Grace's Guide

British Industrial History

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Wall Paper Manufacturers

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c1940s. Alan V. Sugden, Chairman of the Company (1928-1948).
c1940s. Head Office at King's House.
c1940s. Engineering Branch.
c1940s. Alfred Whittle, Chairman of the Company (1948-?)
c1940s. Alfred Jackson, Chairman of the Executive.
c1940s. First stage in Mica reduction.
c1940s. A 16-colour printing machine.
c1940s. Canadian Wallpaper Manufacturers Ltd., Staunton Division, New Toronto.
c1940s. The turning bay, Timperley.
c1940s. Heavy Machine Bay, Timperley.
c1940s. The Machine Bay., Engineering Research Dept., Springvale, Darwen.
c1940s. The Fitting Bay., Engineering Research Dept., Springvalle Darwen.
March 1955. Crown Wall Paper.
May 1957.
May 1960.
October 1963. Palladio.
November 1963.
November 1963.

of 125 High Holborn, London (Registered Office).

The Head Office of the Company, under Henry Simpson, its first secretary, was opened in London in January, 1900. In August of that year, after a short occupation of temporary accommodation at 142 Queen Victoria Street, E. C., the office was established at 125 High Holborn, W.C.I. where it remained until the outbreak of war in September 1939, at which time the staff and all its records were moved to Holmes Chapel in Cheshire.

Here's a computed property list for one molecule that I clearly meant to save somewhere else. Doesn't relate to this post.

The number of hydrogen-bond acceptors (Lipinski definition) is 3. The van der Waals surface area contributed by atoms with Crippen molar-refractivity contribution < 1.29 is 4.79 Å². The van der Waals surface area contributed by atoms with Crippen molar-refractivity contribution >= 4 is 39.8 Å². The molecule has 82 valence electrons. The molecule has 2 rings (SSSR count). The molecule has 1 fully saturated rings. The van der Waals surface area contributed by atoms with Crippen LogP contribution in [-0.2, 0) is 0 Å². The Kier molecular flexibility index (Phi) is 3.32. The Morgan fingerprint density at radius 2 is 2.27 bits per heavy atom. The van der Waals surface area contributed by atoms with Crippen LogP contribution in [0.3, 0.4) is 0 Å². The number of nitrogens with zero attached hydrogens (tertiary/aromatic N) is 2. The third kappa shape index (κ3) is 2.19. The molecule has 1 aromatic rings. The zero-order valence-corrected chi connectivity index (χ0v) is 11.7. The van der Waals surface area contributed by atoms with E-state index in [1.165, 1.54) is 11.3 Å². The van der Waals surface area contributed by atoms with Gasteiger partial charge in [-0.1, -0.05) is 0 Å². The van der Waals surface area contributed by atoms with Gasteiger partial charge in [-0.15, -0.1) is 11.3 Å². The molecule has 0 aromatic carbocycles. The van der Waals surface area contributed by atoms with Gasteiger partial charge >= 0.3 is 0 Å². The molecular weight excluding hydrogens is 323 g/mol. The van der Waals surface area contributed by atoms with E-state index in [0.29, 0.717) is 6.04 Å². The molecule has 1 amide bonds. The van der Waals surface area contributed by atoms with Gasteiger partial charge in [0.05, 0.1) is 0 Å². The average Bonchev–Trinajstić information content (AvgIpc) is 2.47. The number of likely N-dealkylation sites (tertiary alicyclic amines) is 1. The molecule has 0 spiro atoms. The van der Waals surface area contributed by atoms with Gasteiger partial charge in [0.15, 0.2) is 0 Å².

1899 The company was registered on 18 May, to bring together the businesses of various firms and companies[1] as a co-operative (in total 31 undertakings) which controlled 98% of all English wallpaper manufacturing, including[2]:

Early 1900s Wall Paper Manufacturers (WPM) began to manufacture paint.

1904 W. P. M. began research on paint in the laboratory at Hollins Paper Mills.

1906 The Board of the W.P.M. decided to commence the manufacture of "Hollins" distemper in a small shed behind one of the mill buildings. The name of the product, which has since become universally known, was soon changed to Walpamur.

1906 Acquired a manufacturing business

1908 The paint company employed only 11.

After a somewhat shaky start the quality of the Walpamur product began to command attention, and it was eventually decided to set up a separate management for this branch. Sales representatives, whose sole job was to sell paint, and not to carry it as a sideline to wallpaper, were appointed under the new management, and on this basis the Walpamur Branch began to thrive.

1909 Acquired another manufacturing business

1913 Acquired another manufacturing business and John R. Lee and Co distributors